Berry wrote his biography of Bishop Hannington for adults, as he attempts to place the bishop’s life in the historical context of Uganda missionary work. He also features Hannington’s diaries in large portions of the text. Did the story of Hannington’s martyrdom capture the imagination of Europe through his tales of African adventure or his high status in the Church? Dawson’s and Berry’s biographies could be productively compared. Not only do their audiences differ, but Berry wrote his book more than forty years after Dawson’s.

Alexander MacKay, one of the first missionaries to Uganda still present when Hannington was martyred, appears as a key figure in both of these biographies. CRL’s digital collections contain several other volumes on Hannington and MacKay:

  • James Hannington: The Merchant’s Son who was Martyred for Africa.
    Charles D. Michael (1928)
  • The Story of the Life of MacKay of Uganda: Pioneer Missionary.
    Alexina MacKay Harrison (1900)
  • Uganda’s White Man of Work: A Story of Alexander M. MacKay.
    Sophia Blanche Lyon Fahs (1913)
  • International Aspects of Missionary Work

    Missionary work in Africa operated alongside the economic and political colonization of the continent. Although the Church Missionary Society began in England, two German Lutherans sailed for Africa in 1804 as the society’s first missionaries. The missions also united across denominations. For example, a cross-denominational council of missionaries was created at a 1918 conference in Kenya. (Rosemary Keen Due to the cooperative nature of missionary work, a comparative study of missionaries from several European countries would be helpful. In addition to the English resources discussed above, CRL provides access to the following materials on colonialism, missions, and missionaries from Germany and France:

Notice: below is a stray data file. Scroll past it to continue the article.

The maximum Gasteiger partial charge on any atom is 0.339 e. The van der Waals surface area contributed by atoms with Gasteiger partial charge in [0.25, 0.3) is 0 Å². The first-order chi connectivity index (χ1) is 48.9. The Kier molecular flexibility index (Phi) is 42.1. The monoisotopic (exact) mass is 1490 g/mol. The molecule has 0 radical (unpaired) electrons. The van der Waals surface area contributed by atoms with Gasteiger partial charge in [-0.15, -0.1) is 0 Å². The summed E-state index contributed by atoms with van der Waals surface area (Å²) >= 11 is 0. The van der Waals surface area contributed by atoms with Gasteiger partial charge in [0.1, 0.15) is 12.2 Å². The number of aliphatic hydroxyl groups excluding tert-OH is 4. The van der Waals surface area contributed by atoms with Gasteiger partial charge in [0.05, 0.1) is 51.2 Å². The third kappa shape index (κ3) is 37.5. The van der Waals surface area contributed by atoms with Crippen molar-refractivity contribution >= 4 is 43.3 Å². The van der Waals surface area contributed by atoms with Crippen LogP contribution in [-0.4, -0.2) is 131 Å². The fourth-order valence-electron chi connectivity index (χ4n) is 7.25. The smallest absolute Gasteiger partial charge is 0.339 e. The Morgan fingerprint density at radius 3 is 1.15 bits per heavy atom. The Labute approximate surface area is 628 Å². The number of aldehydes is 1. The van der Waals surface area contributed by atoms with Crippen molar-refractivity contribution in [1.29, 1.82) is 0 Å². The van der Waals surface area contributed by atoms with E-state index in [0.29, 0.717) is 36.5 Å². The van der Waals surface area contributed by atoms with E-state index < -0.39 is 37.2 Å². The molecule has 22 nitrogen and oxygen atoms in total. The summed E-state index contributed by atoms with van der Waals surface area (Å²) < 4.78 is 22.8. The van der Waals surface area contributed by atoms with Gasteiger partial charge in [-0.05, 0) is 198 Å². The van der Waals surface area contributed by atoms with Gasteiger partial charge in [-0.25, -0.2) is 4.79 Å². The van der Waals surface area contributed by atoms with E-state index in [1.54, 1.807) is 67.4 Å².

• Uganda: Eine Edelfrucht am Missionsbaum der Katholischen Kirche zu Ehren derSeligen Ugandamartyrer.
      Matthias Hallfell (1921)

      Bishop Hannington was among several missionaries killed during service in Africa. Hallfell discusses the life and death of German Catholic missionaries in Uganda from 1878 to 1918. The circumstances and methodology of missionaries from different countries could be effectively compared on the basis on this book. France

    • La Mission Française Évangelique au Sud de l’Afrique: Son Origine et Son Dévelopmentjusqu’à Nos Jours.
      Théophile Jousse (1889)

      Jousse wrote this overview of the origins and development of French missions in South Africa to encourage the influx of more missionaries. He carefully stresses the importance of missionary work within the larger colonization of Africa. Jousse believes that Africans cannot genuinely accept European civilization before they have been converted to Christianity. The work of the missionaries then becomes a necessary precursor to the economic and political colonization of Africa. Although racism taints Jousse’s arguments, he still offers interesting commentary on the interplay between religion, culture, and society.

    • Commission Internationale de l’Association Africaine.
      International Association for the Exploration and Civilisation of Central Africa (1877)

      The missions, like the rest of Europe’s project to civilize Africa, depended on international cooperation. The minutes and financial records from an 1877 meeting of the International Association for the Exploration and Civilisation of Central Africa demonstrate how economic and political attempts at colonization in the late 19th century relied on coordination between European states. In a series of appendices to the international meeting, the report contains letters, constitutions, and minutes from eight national chapters of the organization, including Switzerland, Italy, France, Spain, Belgium, and Germany.